A. Benedetti

Dear Caller

Dear Caller,

Today is the worst day of your life. When you pick up the phone, pleading for help it is I who answer. I know my voice sounds calm. But my hands shake as I try to make sense of what you tell me. My tone remains even as I gently repeat my questions. All the while, my heart hammers in my chest.

Somehow, with the help of technology and the few words you give me, I determine your location and help is started. At first, you don’t believe me when I tell you this. You keep screaming for me to hurry. I check the call time. Twenty-five seconds since I answered the phone. Again, I assure you help is on the way.

Now, it’s just you and me.

The lights and sirens are a long way off and the only thing I can do is tell you how to help yourself. I know your name now. I say it over and over until your breathing slows and I know you hear me. I have to be careful. It only takes one wrong word to lose you. I have to think fast and keep our connection.

My hands work better now that the screaming stopped. I take a deep breath and begin. I’m glad I got your call today. Years of experience have prepared me to help you. Yours is the worst kind of call. The new kids here would be traumatized.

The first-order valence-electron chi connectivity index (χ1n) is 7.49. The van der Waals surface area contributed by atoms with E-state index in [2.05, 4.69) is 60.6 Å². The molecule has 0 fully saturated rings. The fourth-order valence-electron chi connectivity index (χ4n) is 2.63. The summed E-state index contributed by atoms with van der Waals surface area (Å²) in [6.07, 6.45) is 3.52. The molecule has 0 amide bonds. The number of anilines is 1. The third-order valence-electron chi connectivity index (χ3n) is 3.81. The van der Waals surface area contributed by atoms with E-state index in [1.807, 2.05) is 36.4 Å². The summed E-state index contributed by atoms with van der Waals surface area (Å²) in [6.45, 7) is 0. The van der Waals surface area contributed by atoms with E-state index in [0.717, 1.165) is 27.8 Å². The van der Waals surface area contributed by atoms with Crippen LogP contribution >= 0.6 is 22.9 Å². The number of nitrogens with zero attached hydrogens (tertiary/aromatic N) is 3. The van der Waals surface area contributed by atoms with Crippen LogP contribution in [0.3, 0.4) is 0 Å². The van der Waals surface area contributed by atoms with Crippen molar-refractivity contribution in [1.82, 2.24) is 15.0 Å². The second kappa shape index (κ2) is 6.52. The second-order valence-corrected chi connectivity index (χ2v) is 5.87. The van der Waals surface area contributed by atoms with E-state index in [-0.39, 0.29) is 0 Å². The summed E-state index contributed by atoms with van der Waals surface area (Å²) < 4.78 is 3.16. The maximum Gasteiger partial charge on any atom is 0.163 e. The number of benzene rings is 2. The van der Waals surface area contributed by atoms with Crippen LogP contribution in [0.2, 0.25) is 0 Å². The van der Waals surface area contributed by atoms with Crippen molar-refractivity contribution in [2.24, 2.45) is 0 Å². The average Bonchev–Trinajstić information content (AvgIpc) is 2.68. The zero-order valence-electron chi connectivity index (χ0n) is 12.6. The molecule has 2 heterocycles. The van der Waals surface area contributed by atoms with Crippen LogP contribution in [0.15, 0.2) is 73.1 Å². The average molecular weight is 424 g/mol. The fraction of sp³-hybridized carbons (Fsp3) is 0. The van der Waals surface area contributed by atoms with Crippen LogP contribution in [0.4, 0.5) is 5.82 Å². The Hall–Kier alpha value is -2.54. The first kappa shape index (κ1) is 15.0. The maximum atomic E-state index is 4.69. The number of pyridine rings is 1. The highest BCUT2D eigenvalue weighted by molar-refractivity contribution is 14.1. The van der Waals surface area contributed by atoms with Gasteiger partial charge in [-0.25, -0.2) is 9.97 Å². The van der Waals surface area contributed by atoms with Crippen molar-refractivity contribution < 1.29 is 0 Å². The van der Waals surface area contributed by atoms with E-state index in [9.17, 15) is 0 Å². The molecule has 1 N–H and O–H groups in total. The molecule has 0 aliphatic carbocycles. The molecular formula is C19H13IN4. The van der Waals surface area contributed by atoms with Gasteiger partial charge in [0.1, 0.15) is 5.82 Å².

But you see, I’m already damaged. I’ve had this call before. I know what to do. Even after I hang up and the adrenaline wears off. When the tears threaten and I have to pick up the next call.

I know after this I will go home and not tell my family about you. I will try and pretend like it didn’t happen. Later, I’ll talk to a co-worker who has experienced the same thing. I’ll tell her how I can’t sleep. That I can still hear your voice. How I still feel your pain. She’ll tell me to give it time. She may advise me to see a professional. If it doesn’t stop soon, I know I will have to.

You’ll never know me. But I will always know you. When you call me and ask for my help, I give you my best. I don’t know if it is enough. I don’t know if it will make a difference. I tell myself it will. It’s the only way I can come back tomorrow and do it all again.

Even though you don’t know my name, from this moment on we are forever linked. I will never forget you. No matter how hard I try.

Your worst day is also mine.

—    A. Benedetti
911 Operator/Writer

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